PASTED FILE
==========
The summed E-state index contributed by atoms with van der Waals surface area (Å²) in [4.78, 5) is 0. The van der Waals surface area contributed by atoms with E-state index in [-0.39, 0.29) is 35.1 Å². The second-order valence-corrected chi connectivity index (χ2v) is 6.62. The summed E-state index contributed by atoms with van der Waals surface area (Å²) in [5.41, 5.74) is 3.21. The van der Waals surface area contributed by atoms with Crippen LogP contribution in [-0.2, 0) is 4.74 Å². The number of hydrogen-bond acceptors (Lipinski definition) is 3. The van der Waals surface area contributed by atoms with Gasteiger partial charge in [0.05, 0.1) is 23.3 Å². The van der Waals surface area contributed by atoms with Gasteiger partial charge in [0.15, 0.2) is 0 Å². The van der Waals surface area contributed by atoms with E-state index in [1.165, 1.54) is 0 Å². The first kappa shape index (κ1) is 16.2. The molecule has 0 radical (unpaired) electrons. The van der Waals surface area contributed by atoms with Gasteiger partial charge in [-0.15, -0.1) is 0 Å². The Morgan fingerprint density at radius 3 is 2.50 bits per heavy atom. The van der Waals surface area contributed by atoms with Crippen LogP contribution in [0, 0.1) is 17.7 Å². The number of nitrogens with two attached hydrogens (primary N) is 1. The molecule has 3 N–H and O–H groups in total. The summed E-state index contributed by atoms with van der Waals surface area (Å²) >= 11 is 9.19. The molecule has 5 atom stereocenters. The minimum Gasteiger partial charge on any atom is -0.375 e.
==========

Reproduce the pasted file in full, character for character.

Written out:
The summed E-state index contributed by atoms with van der Waals surface area (Å²) in [4.78, 5) is 0. The van der Waals surface area contributed by atoms with E-state index in [-0.39, 0.29) is 35.1 Å². The second-order valence-corrected chi connectivity index (χ2v) is 6.62. The summed E-state index contributed by atoms with van der Waals surface area (Å²) in [5.41, 5.74) is 3.21. The van der Waals surface area contributed by atoms with Crippen LogP contribution in [-0.2, 0) is 4.74 Å². The number of hydrogen-bond acceptors (Lipinski definition) is 3. The van der Waals surface area contributed by atoms with Gasteiger partial charge in [0.05, 0.1) is 23.3 Å². The van der Waals surface area contributed by atoms with Gasteiger partial charge in [0.15, 0.2) is 0 Å². The van der Waals surface area contributed by atoms with E-state index in [1.165, 1.54) is 0 Å². The first kappa shape index (κ1) is 16.2. The molecule has 0 radical (unpaired) electrons. The van der Waals surface area contributed by atoms with Gasteiger partial charge in [-0.15, -0.1) is 0 Å². The Morgan fingerprint density at radius 3 is 2.50 bits per heavy atom. The van der Waals surface area contributed by atoms with Crippen LogP contribution in [0, 0.1) is 17.7 Å². The number of nitrogens with two attached hydrogens (primary N) is 1. The molecule has 3 N–H and O–H groups in total. The summed E-state index contributed by atoms with van der Waals surface area (Å²) >= 11 is 9.19. The molecule has 5 atom stereocenters. The minimum Gasteiger partial charge on any atom is -0.375 e.